On Earth, civilizations are short-lived. The Roman Empire lasted less than a thousand years, and the Mayan civilization – about two millennia. And the more developed a civilization is, the less it exists. How much is ours left? With such irresponsibility and the rate of consumption, one must think, not for long.
The same can happen on other planets. And, most likely, this is what happens. Their short life may explain why we still haven’t detected a single signal from alien intelligence.
It is estimated that several dozen worlds with civilizations advanced enough to send messages into space should exist in the Milky Way galaxy. But these worlds are probably so remote that the signals of their inhabitants do not reach the Earth or fly through space for thousands of years.
By the time the signal is received, that distant planet will no longer be the civilization that sent it. Or there will be no us. “We can imagine a galaxy with intelligent life, but communication is unlikely,” say Tom Westby and Christopher Conselis.
The analysis by Westby and Konselice of the University of Nottingham in England is based on a slightly modified Drake equation, proposed almost 60 years ago. Frank Drake identified factors that, in principle, allow us to estimate how many intelligent civilizations can exist in the galaxy.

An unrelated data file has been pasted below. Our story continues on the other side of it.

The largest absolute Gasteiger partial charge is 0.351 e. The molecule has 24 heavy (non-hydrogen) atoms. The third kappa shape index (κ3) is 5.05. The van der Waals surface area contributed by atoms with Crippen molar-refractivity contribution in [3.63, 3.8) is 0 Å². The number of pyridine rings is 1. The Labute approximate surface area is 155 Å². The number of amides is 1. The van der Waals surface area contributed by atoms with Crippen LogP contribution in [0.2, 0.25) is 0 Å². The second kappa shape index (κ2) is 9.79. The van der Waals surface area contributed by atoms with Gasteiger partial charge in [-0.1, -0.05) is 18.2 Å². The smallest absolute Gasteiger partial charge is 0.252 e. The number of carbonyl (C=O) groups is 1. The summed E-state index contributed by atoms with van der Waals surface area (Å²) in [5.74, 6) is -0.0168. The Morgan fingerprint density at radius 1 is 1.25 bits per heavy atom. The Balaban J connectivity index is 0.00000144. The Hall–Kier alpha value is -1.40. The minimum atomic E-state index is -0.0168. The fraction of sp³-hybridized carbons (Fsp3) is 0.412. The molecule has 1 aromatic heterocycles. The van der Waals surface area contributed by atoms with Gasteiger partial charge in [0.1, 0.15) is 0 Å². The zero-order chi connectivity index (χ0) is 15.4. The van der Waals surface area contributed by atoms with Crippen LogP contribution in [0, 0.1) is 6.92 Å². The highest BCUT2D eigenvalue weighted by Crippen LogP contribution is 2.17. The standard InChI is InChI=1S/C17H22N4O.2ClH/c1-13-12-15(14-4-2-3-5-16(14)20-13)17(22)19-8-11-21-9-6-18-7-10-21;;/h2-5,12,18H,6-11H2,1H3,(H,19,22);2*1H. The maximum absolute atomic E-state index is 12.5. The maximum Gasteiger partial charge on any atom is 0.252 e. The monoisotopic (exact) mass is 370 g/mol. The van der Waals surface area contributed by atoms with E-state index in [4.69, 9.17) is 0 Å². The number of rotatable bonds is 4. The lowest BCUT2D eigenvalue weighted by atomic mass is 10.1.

Westby and Conselis began with the assumption that intelligent and technologically advanced life would take 5 billion years on the planet, just like on Earth. Then it remains to figure out how many stars are old enough and how many planets are in their Goldilocks zones.
Thus, in their new CETI equation, Westby and Conselis showed that the number of intelligent civilizations depends on how many stars are in the galaxy and how many of them are more than 5 billion years old.
It turned out that some factors do not limit the prospects for detecting alien life. For example, almost all stars in our galaxy are older than 5 billion years, and their average age is almost 10 billion years.
Some stars should be excluded due to lack of essential elements. Of the remaining stars, probably only 20 percent have planets in the Goldilocks zone.
Since there are more than 200 billion stars in the galaxy, therefore, there must be billions of potentially populated worlds. But before claiming this, there is one more important exception to be made.
It is safe to say that a civilization capable of sending signals can survive for 100 years. On earth, radio waves were discovered in 1865 by the Scottish physicist James Clerk Maxwell. They learned to use them in 1895, when the Russian physicist Alexander Popov created the first radio transmitter.
With this set of assumptions, taking into account that the average lifespan of a developed civilization is 100 years, today there should be only 36 sufficiently developed civilizations in our galaxy.
Our nearest neighbor is likely to be about 17,000 light-years away, “making it impossible for today’s technology to communicate or even detect these solar systems,” Westby and Conselis write. In the most optimistic case, the nearest civilization should be within 300 light years from us.
“The lifespan of civilizations in our galaxy is unknown, and this is by far the most important factor in the CETI equation,” Westby and Conselis note.